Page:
There’s danger on the Iranian side, too. Maximum pressure may be aimed at inducing Iranian capitulation. But the Iranians have every reason to look for alternatives. Idealists at the State Department say that the twelve U.S. demands on Iran ask nothing more than for it to become a normal nation. Realists looking at the underlying strategic logic will recognize that the twelve demands add up to one: that Iran abandon most of the tools it has for seeking security against its enemies. Backing down in Iraq, Yemen, Syria, Lebanon, Gaza and beyond would remove Iran’s strategic depth and give up venues for striking back at, pressuring or diverting its foes. Abandoning its ballistic missile program, too, and Tehran would be left only with its obsolete air force to take the fight to its enemies. Abandon the nuclear program, and Iran would lose its option on the only really certain deterrent against regime change. (Saddam Hussein and Muammar el-Qaddafi gave up their nuclear weapons programs and were overthrown and killed; Kim Jong-un kept his and got a summit in Singapore.)
The underlying logic applies regardless of whether Iran’s ultimate intentions are expansionist or not: concede the twelve points, and Iran will have many fewer options in defensive scenarios, not just offensive ones. And Tehran has reason to be paying attention to its defenses at the moment, given the number of powers arrayed against it and the many recent incidents. Viewed through Tehran’s eyes, the twelve points request that Iran unilaterally disarm as its enemies press against it. If Iran chooses to concede and weaken itself, it would be making a bet that those enemies would not take advantage of that weakness. This would require Iran to trust those enemies, since it would have no recourse if the bet goes bad. From Iran’s perspective, the nuclear deal turned out to be just such a bet gone bad. If America were faced with a similar situation, would we see giving in as a sound path?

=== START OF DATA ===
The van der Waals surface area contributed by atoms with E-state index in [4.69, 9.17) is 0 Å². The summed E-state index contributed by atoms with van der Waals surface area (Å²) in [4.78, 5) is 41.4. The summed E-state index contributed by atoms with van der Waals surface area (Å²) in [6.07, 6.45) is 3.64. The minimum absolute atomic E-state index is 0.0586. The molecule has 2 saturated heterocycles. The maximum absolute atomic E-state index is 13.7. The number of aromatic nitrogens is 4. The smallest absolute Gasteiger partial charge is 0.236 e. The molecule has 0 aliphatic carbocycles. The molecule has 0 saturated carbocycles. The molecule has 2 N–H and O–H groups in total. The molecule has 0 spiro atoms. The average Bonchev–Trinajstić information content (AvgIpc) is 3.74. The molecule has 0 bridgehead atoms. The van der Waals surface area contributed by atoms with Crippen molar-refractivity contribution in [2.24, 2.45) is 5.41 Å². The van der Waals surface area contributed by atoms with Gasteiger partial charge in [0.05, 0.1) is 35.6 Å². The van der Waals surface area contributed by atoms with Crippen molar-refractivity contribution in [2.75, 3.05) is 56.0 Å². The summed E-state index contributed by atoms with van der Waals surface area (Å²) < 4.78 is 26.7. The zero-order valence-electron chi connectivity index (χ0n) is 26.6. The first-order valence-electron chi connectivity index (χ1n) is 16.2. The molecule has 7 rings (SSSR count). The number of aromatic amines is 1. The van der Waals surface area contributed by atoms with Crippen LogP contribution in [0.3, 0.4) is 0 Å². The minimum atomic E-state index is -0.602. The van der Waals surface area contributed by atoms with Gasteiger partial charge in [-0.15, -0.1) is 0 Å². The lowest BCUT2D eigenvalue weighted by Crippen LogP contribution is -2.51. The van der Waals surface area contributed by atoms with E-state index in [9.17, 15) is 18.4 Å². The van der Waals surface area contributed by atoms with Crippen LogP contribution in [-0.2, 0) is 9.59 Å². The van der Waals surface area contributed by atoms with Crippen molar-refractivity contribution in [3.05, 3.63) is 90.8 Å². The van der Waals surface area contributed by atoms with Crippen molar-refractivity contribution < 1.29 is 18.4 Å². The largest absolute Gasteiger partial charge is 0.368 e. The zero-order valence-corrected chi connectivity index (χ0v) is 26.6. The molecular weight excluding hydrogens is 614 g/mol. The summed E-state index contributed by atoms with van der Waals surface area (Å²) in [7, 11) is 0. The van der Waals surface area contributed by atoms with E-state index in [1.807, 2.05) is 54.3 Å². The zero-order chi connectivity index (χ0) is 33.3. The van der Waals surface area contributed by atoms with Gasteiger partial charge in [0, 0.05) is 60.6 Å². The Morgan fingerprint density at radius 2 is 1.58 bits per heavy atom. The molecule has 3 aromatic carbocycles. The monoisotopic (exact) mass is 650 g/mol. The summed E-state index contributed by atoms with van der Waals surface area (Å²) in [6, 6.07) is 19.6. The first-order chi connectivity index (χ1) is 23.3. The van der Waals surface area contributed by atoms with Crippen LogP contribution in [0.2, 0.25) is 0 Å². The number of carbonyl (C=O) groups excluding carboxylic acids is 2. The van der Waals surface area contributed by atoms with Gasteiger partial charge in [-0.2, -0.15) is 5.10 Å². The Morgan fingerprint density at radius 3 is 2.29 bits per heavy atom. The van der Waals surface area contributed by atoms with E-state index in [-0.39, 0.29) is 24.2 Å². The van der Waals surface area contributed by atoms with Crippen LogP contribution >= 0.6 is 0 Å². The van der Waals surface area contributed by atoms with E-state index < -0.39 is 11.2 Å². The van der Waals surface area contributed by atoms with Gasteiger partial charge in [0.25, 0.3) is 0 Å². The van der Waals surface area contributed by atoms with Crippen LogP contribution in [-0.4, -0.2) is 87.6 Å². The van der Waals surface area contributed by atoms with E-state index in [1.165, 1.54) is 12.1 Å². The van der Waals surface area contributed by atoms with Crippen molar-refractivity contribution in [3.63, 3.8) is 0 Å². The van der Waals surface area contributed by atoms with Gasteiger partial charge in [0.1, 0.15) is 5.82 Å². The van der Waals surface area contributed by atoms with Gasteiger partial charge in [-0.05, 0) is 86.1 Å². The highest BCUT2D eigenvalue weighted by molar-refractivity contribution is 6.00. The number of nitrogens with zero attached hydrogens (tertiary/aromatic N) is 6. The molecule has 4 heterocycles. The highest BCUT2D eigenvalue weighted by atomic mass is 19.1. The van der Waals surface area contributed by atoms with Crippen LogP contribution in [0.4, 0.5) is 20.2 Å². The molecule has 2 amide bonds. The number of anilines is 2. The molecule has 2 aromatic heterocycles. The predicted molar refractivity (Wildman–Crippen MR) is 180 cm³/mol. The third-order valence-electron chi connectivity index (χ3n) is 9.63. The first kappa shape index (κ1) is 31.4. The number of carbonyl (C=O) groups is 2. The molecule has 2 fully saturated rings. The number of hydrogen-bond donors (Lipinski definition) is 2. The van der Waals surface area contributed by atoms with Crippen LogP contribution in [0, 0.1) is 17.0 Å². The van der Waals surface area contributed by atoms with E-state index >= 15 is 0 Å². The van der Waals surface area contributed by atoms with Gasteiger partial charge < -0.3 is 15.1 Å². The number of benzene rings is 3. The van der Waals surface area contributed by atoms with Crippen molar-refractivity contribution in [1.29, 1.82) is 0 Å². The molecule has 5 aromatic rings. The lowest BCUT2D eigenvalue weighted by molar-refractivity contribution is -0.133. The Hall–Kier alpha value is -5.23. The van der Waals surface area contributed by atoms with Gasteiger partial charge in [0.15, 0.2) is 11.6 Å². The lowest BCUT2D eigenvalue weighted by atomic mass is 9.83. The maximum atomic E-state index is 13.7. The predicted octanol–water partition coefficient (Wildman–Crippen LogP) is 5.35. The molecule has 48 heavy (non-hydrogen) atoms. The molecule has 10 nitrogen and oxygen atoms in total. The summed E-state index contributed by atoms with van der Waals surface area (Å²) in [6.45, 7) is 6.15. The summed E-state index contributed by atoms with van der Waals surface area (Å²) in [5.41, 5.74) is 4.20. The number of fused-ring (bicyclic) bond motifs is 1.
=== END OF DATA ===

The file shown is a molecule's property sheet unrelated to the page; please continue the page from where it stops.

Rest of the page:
Thus, the more effective maximum pressure is, the more dangerous it becomes, since it will increase Tehran’s incentives to look for other ways out. Violence and potential war against the United States are very, very risky and very, very uncertain, but if the regime sees itself as facing a choice between certain collapse and certain surrender, the more uncertain alternatives will become attractive and even sound. Full-court shots usually are not smart in basketball, but they are when your team is down and there’s only a second left on the clock.
These are not the only paths. Tehran may try to wait out Trump. It may try to outfox America with negotiations, serious or not, or to get Russia or China to take more risks to get around the sanctions. (This is only likely to work in the event of much more serious U.S. confrontations with these countries.) Iran may hope that America will once again try to convert the sanctions into an imperfect deal, rather than holding fast to the twelve points. It may offer Trump a Singapore-style summit with Hassan Rouhani. But no matter what, the risk of war with Iran is higher now than it was before. The administration must tread carefully. Big, dumb, bloody wars destroyed the greater President Johnson and the lesser President Bush. The risk President Trump is taking now is not likely to yield benefits to him—to say nothing of the American people.
John Allen Gay, executive director of the John Quincy Adams Society, is coauthor of War With Iran: Political, Military, and Economic Consequences.